Unfortunately I wasn’t able to go to the last Book Club, so this update is a little late, and I have relied on other people to let me know the general opinions of The Unlikely Pilgrimage of Harold Fry. A lot of my own opinions have naturally made their way into this review because of this.
As the title suggests, Harold Fry takes it upon himself to walk several hundred miles from Devon to Berwick upon Tweed, after receiving a letter from an old work colleague telling him she is in a hospice and doesn’t have long to live. He faces hardships along the way, meets some interesting people, and reflects on his life; his mysterious betrayal of his dying friend Queenie, his disintegrating marriage to Maureen, and his strained relationship with their son David. It seems that although everyone thought this was an easy read, and on many levels an enjoyable one, there were several issues with this book. Harold seemed a difficult character to like, and I’m not sure why. Its possibly because his motivations are a little difficult to understand, though I’m sure this was an intentional move by the author. Personally I couldn’t really identify with any of the characters and there wasn’t anyone, apart from perhaps their neighbour Rex, who I actually liked.
Ultimately this book is a social commentary on several things, namely how people feel the need to atone for the mistakes they have made in their lives and how they might go about doing that, as well as how events in your past might effect how you form relationships as an adult. That’s fine, but the package this message is wrapped up in just felt distinctly underwhelming. Again, this was no doubt done on purpose; not everyone lives fantastical lives full of extraordinary events. But I found myself waiting for the story to turn into something more, for Harold and Queenie’s relationship to really develop via the flashbacks, for there to be that moment where the reader stops and thinks, Well I didn’t see that coming. But instead all I got was flowery, over egged descriptions, and came away with the notion that the author had felt the need to make every other sentence some sort of epic revelation about the state of life today:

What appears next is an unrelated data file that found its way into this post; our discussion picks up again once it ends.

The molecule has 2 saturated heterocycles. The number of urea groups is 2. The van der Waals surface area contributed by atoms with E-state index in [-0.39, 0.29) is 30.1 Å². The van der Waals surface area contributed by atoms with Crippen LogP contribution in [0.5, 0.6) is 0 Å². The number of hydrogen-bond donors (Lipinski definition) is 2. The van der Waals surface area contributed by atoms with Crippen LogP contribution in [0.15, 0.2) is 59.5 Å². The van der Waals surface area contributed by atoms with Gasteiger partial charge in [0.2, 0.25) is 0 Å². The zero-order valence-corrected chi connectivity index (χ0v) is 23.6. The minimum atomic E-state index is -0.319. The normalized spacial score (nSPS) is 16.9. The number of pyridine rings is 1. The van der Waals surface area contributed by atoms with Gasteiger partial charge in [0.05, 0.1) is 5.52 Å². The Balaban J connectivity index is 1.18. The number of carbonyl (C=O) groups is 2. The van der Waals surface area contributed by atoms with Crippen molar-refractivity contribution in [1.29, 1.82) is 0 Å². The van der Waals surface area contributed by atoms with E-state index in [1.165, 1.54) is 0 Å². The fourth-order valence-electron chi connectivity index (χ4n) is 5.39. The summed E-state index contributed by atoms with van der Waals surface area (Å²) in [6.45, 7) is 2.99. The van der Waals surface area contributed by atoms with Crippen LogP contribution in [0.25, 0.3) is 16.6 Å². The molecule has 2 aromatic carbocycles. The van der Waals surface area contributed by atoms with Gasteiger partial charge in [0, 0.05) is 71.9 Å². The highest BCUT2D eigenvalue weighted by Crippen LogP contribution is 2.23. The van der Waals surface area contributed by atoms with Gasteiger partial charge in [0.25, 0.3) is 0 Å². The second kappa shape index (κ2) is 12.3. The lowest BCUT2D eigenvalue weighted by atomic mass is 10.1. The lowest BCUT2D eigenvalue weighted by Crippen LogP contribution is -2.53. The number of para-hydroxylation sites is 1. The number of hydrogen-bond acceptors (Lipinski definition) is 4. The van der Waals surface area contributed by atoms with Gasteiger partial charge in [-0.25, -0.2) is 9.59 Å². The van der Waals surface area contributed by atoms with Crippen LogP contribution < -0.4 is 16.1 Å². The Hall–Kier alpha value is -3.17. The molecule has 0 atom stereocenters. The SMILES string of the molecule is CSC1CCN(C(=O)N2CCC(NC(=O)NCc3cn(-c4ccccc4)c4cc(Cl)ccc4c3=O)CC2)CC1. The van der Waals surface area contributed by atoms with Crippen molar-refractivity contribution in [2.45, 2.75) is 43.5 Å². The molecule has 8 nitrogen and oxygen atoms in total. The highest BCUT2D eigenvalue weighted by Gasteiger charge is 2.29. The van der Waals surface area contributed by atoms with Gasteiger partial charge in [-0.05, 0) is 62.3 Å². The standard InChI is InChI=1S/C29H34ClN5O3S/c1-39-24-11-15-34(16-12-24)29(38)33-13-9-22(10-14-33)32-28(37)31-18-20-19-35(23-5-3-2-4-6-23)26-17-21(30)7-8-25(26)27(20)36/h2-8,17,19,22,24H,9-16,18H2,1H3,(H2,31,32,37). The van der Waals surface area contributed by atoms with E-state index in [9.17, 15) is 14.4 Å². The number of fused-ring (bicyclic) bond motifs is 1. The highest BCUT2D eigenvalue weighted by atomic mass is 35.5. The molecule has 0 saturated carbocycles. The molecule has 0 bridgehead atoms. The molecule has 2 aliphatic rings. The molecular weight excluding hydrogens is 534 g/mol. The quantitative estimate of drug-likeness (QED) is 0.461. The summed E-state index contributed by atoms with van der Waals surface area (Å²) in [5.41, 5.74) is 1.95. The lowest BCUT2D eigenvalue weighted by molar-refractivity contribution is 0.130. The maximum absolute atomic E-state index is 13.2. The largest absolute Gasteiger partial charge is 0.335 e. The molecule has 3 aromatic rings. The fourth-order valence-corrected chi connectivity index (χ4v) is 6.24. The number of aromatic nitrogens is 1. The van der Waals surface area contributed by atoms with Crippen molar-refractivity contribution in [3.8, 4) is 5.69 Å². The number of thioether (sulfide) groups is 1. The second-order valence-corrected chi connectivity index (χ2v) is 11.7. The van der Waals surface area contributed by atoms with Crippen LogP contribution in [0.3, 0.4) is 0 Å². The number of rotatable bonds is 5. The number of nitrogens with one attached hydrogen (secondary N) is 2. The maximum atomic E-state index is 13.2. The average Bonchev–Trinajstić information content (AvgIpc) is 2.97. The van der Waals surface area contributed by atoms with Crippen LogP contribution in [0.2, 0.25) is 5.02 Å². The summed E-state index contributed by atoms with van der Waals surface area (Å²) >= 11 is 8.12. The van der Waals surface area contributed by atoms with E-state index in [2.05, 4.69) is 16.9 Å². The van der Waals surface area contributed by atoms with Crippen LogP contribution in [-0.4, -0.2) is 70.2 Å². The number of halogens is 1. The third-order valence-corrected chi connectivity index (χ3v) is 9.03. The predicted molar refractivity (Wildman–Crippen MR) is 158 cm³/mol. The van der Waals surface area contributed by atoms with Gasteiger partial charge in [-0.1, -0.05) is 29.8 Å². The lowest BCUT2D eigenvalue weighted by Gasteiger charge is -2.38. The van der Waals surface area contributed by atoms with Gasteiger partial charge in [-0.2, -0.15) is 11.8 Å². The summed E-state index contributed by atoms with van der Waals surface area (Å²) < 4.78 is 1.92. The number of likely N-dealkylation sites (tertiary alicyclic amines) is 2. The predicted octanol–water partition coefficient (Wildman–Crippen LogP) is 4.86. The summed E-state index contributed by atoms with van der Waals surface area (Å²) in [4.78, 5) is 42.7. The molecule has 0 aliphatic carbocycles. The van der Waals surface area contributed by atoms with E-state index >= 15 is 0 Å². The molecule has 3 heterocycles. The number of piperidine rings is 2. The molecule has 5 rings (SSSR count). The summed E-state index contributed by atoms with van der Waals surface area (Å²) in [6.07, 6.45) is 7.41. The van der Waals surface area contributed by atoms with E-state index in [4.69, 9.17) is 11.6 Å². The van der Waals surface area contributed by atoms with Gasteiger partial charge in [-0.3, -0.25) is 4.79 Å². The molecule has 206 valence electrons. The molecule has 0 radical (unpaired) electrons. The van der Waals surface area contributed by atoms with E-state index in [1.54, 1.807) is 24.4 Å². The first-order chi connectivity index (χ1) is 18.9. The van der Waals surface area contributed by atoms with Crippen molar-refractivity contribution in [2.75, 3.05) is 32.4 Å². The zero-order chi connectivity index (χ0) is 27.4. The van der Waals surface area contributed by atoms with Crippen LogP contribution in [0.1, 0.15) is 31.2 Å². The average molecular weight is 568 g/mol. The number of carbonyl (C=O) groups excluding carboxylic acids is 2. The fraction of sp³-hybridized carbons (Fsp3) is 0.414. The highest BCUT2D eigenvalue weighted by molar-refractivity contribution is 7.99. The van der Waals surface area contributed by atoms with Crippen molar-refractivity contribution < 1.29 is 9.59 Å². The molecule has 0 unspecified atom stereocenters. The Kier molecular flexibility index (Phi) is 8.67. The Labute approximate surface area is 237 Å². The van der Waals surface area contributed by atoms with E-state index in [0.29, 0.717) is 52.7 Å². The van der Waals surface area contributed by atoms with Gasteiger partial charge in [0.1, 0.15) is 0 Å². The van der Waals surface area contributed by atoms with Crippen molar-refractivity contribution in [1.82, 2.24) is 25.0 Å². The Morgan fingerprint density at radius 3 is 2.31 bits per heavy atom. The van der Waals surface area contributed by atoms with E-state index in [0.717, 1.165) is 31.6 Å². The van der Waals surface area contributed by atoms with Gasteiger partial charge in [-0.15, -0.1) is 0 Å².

“With or without him, the moon and the wind would go on, rising and falling. The land would keep stretching ahead until it reached the sea. People would keep dying. It made no difference if Harold walked, or trembled, or stayed at home.”
This, unfortunately, wasn’t enough to hold my attention, and when coupled with the highly irritating fact that Harold refused to wear better shoes (another obvious metaphor for something that I couldn’t be bothered to work out), I’m afraid I would only give this unlikely pilgrimage 2 stars.